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Edward Hanson

Edward William Hanson
28th Governor of American Samoa
In office
June 26, 1938 – July 30, 1940
Preceded by MacGillivray Milne
Succeeded by Jesse Wallace
Personal details
Born February 12, 1889
Alexandria, Minnesota
Died October 18, 1959(1959-10-18) (aged 70)
La Jolla, California
Spouse(s) Nina A. Hertzberg
Alma mater United States Naval Academy
Occupation Naval officer
Military service
Allegiance  United States
Service/branch United States Navy
Years of service 1911 - 1951
Rank Vice admiral
Commands USS Indianapolis (CA-35)
15th Naval District
BatDiv 9
Battles/wars World War I
World War II
Awards Navy Cross
Legion of Merit
Bronze Star Medal

Edward William Hanson (February 12, 1889 – October 18, 1959) was a United States Navy Vice admiral and the 28th Governor of American Samoa from June 26, 1938 to July 30, 1940.[1] As Governor of American Samoa, Hanson believed that the native Samoans had a good way of life, and did little to interfere with established practices on the islands.[2]

Early years and World War I

Edward William Hanson was born on February 12, 1889 in Alexandria, Minnesota.[3][4] He attended the United States Naval Academy at Annapolis, Maryland and graduated in 1911 with the rank of Ensign.

With the entry of the United States to the World War I, LTJG Hanson was appointed a Commander of USS Dale, Bainbridge-class destroyer, which patrolled the Manila Bay in the summer of 1917. Hanson was ordered to the Gibraltar in the same year. During the voyage to Europe, which was longer than 11,000 miles, USS Dale was under very unfavorable weather conditions. Hanson managed to sail the USS Dale without serious damage, so the ship was ready for immediate participation in the operations against enemy. LTJG Hanson was awarded the Navy Cross for his command of USS Dale.[5]

Navy Cross Citation

Edward W. Hanson was awarded the Navy Cross. The official U.S. Navy citation for his Navy Cross reads:

Action Date: Summer, 1917
Name: Edward William Hanson
Service: Navy
Rank: Lieutenant Junior Grade
Company: Commanding Officer
Division: U.S.S. Dale
Citation: The President of the United States of America takes pleasure in presenting the Navy Cross to Lieutenant, Junior Grade Edward William Hanson, United States Navy, for exceptionally distinguished service in the line of his profession in Command of the U.S.S. DALE in making the trip of 11,000 miles from Manila, Philippine Islands, to Gibraltar, under very unfavorable weather conditions, during the Summer of 1917, the southwest monsoon being then at its height, and arriving in the Mediterranean with his vessel in readiness for immediate participation in the operations against enemy submarines in the Mediterranean and later in the Atlantic.[6]

Interwar period

After the War, Hanson served on the staff of the Harvard Naval Science Department at Harvard University and subsequently on USS Black Hawk. Hanson also attended the Naval War College in 1925.[7] In 1927, he was transferd to USS West Virginia, where he served as Ship Engineer for almost two years. In the next years, Hanson served alson aboard USS Arkansas, USS Wyoming or USS Texas as a staff officer. Between years 1931-1932 Hanson served back at USS West Virginia as navigator.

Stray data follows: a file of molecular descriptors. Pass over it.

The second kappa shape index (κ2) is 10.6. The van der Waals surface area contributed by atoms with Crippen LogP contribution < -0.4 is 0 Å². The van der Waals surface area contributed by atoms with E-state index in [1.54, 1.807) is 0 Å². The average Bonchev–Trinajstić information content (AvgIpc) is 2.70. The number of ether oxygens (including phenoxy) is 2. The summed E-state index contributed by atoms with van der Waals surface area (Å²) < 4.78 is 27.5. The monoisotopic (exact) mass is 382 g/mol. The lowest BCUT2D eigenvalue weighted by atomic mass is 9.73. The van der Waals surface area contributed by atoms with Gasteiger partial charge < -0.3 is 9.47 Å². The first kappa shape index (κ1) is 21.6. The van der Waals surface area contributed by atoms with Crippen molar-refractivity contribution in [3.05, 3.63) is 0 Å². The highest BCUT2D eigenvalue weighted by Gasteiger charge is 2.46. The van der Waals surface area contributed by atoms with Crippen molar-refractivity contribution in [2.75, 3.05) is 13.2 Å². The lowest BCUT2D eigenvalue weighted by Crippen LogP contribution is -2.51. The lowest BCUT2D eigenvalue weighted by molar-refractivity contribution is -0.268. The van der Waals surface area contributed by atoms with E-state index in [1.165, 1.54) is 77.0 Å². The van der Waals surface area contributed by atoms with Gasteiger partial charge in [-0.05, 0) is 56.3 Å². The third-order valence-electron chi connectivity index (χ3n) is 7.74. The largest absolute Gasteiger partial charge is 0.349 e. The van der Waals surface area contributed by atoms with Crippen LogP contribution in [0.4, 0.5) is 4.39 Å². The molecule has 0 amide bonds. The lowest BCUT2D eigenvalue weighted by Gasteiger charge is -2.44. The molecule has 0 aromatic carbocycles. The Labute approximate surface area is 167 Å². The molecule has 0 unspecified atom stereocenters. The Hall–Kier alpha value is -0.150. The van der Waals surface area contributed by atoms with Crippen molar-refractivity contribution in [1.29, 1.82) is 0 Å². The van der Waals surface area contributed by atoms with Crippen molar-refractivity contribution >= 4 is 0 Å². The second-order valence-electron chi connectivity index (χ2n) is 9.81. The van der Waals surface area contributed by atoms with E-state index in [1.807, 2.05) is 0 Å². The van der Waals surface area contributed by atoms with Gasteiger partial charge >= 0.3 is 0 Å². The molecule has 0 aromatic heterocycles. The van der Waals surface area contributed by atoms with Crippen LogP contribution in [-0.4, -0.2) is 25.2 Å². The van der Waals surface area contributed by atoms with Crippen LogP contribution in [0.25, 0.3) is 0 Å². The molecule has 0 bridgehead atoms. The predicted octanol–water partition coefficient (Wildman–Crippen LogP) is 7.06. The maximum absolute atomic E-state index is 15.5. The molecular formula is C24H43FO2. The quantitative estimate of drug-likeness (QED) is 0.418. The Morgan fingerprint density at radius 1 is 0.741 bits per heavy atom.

In July 1936, Hanson got his first own command, when he was appointed a Commanding officer of the USS Erie, newly launched Gunboat. Hanson commanded the ship during protection of American interests and citizens during the Spanish Civil War. Then USS Erie was used as a training ship for Midshipmen, operating out of United States Naval Academy in Annapolis.

On June 26, 1938 was Hanson appointed the Governor of American Samoa. As Governor, he believed that the native Samoans had a good way of life, and did little to interfere with established practices on the islands.[8] At the time of his governorship, he was a Commander.[9]

World War II

At the end of July 1940, Hanson ended his term as a Governor. He was subsequently promoted to the rank of Captain and appointed a Commanding officer of the near Naval Station Tutuila.

In October 1941, he was appointed the commanding officer of the heavy cruiser USS Indianapolis.[10] A two months later (during the Japanese attack on Pearl Harbor), Hanson commanded the USS Indianapolis during a training mission conducting a mock bombardment at Johnston Atoll. After attack on Pearl Harbor, Hanson got order to search for Japanese carriers responsible for the attack, though the ship did not locate them.

Hanson subsequently commanded the USS Indianapolis during the New Guinea campaign and also during Aleutian Islands Campaign in Pacific War. He was subsequently appointed a Commander of Battleship Division 9 in July 1942.[11]

Hanson commanded the Battleship Division 9 for the rest of the war and spent this time in the Pacific. In August 1945, Hanson was transferred to Hawaii, where he succeeded Rear admiral William R. Furlong as a Commander of Pearl Harbor Navy Yard.

Postwar service and retirement

On February 13, 1948 Hanson was assumed command of the 15th Naval District, headquartered at Balboa in the Panama Canal Zone[12]

Hanson retired from the Navy with the rank of Vice admiral in 1951 and resided in La Jolla, California near San Diego. Edward William Hanson died there on October 18, 1959, aged 70. He is buried together with his wife Nina A. Hanson (1903-1974) at Fort Rosecrans National Cemetery.[13]


Here is the ribbon bar of Vice Admiral Edward W. Hanson:[14][15]

1st Row Navy Cross Legion of Merit with "V" Device
2nd Row Bronze Star Medal Mexican Service Medal World War I Victory Medal with Destroyer Clasp
3rd Row American Defense Service Medal with Fleet Clasp Asiatic-Pacific Campaign Medal with five Service stars American Campaign Medal
3rd Row World War II Victory Medal National Defense Service Medal Philippine Liberation Medal with two service stars


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